The expert may testify in terms of opinion or
inference and give his reasons therefor without prior disclosure of the
underlying facts or data, unless the court requires otherwise. The expert
may in any event be required to disclose the underlying facts or data on
We discussed this statute in McMunn v. Tatum, 237 Va. 558, 379 S.E.2d 908 (1989). There, we considered whether Code ? 8.01-401.1 permitted a physician, who had qualified as an expert witness, to express the opinions of other physicians who were not available for cross-examination. We held that Code ? 8.01-401.1 did not
“authorize the admission in evidence, upon the direct
examination of an expert witness, of hearsay matters of opinion upon which
the expert relied in reaching his own opinion, notwithstanding the fact
that the opinion of the expert witness is itself admitted, and
notwithstanding the fact that the hearsay is of a type normally relied upon
by others in the witness’ particular field of expertise.”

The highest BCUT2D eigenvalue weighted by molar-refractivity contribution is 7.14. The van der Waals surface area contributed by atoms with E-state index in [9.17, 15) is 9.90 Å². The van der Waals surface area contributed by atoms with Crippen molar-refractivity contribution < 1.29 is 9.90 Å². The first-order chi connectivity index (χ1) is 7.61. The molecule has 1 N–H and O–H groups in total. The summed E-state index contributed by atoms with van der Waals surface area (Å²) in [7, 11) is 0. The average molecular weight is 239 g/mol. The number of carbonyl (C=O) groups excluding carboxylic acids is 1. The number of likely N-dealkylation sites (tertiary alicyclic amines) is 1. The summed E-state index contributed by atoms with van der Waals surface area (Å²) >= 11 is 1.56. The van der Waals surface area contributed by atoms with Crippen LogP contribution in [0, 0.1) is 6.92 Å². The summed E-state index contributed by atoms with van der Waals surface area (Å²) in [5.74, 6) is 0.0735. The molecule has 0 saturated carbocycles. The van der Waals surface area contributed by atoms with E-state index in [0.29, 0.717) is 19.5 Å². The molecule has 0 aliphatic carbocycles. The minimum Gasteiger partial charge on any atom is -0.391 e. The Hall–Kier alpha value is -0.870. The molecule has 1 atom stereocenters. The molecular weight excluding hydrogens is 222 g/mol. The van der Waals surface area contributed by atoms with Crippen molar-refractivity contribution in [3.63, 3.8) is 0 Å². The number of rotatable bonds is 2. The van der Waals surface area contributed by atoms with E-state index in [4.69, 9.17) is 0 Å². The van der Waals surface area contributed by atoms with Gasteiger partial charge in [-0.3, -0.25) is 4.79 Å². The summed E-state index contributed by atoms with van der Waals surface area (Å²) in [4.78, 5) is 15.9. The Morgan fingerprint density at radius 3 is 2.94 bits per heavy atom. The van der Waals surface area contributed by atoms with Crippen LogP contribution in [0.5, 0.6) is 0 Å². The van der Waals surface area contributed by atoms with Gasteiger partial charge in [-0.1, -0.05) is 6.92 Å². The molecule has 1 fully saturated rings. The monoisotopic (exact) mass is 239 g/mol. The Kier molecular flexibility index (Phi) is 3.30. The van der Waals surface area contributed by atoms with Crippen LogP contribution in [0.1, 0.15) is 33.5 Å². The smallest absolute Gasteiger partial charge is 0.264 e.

McMunn, 237 Va. at 566, 379 S.E.2d at 912. Explaining our holding, we observed that:
“The admission of hearsay expert opinion without the
testing safeguard of cross-examination is fraught with overwhelming
unfairness to the opposing party. No litigant in our judicial system is
required to contend with the opinions of absent ‘experts’ whose
qualifications have not been established to the satisfaction of the court,
whose demeanor cannot be observed by the trier of fact, and whose
pronouncements are immune from cross-examination.”
The 1994 amendment to Code ? 8.01-401.1 added the following paragraph:
“To the extent called to the attention of an expert
witness upon cross-examination or relied upon by the expert witness in
direct examination, statements contained in published treatises,
periodicals or pamphlets on a subject of history, medicine or other science
or art, established as a reliable authority by testimony or by stipulation
shall not be excluded as hearsay. If admitted, the statements may be read
into evidence but may not be received as exhibits. If the statements are